For the lifting and installation of parts of the culvert gates, a cantilever gantry crane, with the capacity of 120 tons, was used. This crane, which had been installed 160m asl on the crest of the intake tower, was disassembled after impounding and permanent closure of the gates.
On the upper part of the intake tower, there are orifices and windows, which are used as inlets for the water flowing into the bottom outlet.
In order to dissipate the energy of the water, passing through the culvert, a 128.5m long, 35m wide stilling basin was constructed.
Having considered parameters such as the dam height, reservoir volume, type of the dam, and its importance in irrigation and hydroelectric power supply, and the location of the dam, the spillway of Karkheh dam has been designed based on the reliable discharge of probable maximum flood.
The inlet structure of the 110m high spillway includes the ogee, the middle and the abutment piers, radial and stoplog gates, access bridge on the dam crest, the bridge for the gantry crane, and hydromechanical equipment for the possible repairs of the gates. The ogee crest of the spillway is placed at the level of 209m asl.
The slope of the upstream face of the ogee is 1:1 and the width of each of the middle piers of the spillway is 4m.
Six sets of radial gates are employed to control the flow of water through the spillway, each 18m high and 15m wide, weighing 170 tons. This is one of the largest types of radial gates, manufactured in Iran. Each gate is operated by two servomotors, each with a capacity of 26 tons.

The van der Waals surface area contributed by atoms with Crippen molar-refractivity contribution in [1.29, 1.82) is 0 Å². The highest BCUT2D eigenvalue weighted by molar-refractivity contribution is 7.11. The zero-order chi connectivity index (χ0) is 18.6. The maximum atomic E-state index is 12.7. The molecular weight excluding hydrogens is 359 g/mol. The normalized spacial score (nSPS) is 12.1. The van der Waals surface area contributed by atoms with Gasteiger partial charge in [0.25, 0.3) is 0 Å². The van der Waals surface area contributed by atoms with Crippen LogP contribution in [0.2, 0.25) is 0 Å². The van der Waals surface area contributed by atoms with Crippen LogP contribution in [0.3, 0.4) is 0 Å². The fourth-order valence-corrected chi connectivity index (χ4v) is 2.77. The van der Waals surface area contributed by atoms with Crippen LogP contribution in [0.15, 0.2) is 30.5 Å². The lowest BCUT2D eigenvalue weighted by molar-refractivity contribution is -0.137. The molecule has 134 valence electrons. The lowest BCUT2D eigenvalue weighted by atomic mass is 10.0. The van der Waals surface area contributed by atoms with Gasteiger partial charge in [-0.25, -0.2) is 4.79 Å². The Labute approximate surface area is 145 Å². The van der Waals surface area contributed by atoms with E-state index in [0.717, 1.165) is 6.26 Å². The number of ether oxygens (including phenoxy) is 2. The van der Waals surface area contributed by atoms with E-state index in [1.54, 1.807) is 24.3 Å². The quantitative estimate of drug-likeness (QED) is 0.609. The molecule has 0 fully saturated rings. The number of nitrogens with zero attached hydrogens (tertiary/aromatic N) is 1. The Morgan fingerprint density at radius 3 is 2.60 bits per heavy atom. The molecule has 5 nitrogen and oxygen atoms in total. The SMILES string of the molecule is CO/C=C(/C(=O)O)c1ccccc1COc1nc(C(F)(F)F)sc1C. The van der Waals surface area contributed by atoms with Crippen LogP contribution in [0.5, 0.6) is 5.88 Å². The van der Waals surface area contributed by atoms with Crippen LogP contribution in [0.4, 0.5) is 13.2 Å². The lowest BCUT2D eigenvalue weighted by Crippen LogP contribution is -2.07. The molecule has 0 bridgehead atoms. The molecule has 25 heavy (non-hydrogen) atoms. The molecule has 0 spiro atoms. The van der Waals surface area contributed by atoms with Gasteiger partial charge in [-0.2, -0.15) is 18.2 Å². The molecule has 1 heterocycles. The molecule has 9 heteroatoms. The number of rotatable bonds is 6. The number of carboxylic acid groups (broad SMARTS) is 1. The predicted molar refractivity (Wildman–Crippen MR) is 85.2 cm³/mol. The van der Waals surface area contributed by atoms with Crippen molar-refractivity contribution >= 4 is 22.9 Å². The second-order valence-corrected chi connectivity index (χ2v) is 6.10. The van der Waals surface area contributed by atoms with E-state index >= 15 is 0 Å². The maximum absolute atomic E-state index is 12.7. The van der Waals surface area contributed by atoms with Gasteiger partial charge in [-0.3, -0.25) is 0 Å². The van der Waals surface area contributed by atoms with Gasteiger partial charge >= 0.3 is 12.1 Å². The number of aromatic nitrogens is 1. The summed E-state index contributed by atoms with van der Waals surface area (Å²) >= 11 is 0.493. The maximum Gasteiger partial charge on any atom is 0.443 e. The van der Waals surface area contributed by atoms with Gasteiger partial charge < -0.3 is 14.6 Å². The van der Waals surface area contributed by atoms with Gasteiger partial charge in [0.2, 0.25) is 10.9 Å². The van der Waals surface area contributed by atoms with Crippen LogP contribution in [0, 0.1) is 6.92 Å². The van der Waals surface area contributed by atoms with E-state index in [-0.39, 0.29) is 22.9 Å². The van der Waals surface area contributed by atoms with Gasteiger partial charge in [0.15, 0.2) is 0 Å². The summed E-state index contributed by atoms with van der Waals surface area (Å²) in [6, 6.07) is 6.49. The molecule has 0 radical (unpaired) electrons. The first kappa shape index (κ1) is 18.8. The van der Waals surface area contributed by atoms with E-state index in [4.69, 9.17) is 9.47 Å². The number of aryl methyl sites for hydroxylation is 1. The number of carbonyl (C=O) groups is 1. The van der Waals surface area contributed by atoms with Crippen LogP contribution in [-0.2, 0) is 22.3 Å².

In order to repair the radial gates, four 15m wide stoplogs are used. For the purposes of shifting around or replacement of stoplogs, a gantry crane of 35 tons with the rail length of 130m, is used.
In order to control seepage within the dam foundation, a plastic concrete cut-off-wall was utilised.
This main cut-off, which is on the same axis as the dam body, is constructed under the foundation, in the centre of the clay core.
Since the power house building is located on the left abutment, and having considered the effect of impounding and seepage through conglomerate layers, another cut-off wall was constructed under the east side of the power house building. To connect this cut-off to the main cut-off wall, a grout curtain has been executed through the access gallery.